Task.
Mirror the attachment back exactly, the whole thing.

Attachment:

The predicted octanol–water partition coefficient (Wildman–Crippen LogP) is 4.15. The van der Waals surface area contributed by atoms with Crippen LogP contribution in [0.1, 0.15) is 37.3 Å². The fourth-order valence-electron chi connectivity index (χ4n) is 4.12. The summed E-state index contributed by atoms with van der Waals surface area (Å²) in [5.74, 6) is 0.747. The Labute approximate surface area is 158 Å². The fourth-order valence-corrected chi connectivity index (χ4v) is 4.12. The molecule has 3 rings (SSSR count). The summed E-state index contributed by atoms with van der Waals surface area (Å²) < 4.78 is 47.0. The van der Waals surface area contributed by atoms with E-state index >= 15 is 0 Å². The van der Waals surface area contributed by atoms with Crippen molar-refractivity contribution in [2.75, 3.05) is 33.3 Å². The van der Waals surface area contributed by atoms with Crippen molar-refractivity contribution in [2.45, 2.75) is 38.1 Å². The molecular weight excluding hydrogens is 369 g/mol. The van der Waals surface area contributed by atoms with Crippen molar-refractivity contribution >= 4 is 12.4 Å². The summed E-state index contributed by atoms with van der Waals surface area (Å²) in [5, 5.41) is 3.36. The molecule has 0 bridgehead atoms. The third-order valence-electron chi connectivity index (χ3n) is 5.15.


The predicted octanol–water partition coefficient (Wildman–Crippen LogP) is 4.15. The van der Waals surface area contributed by atoms with Crippen LogP contribution in [0.1, 0.15) is 37.3 Å². The fourth-order valence-electron chi connectivity index (χ4n) is 4.12. The summed E-state index contributed by atoms with van der Waals surface area (Å²) in [5.74, 6) is 0.747. The Labute approximate surface area is 158 Å². The fourth-order valence-corrected chi connectivity index (χ4v) is 4.12. The molecule has 3 rings (SSSR count). The summed E-state index contributed by atoms with van der Waals surface area (Å²) < 4.78 is 47.0. The van der Waals surface area contributed by atoms with E-state index >= 15 is 0 Å². The van der Waals surface area contributed by atoms with Crippen molar-refractivity contribution in [2.75, 3.05) is 33.3 Å². The van der Waals surface area contributed by atoms with Crippen molar-refractivity contribution in [2.45, 2.75) is 38.1 Å². The molecular weight excluding hydrogens is 369 g/mol. The van der Waals surface area contributed by atoms with Crippen molar-refractivity contribution >= 4 is 12.4 Å². The summed E-state index contributed by atoms with van der Waals surface area (Å²) in [5, 5.41) is 3.36. The molecule has 0 bridgehead atoms. The third-order valence-electron chi connectivity index (χ3n) is 5.15.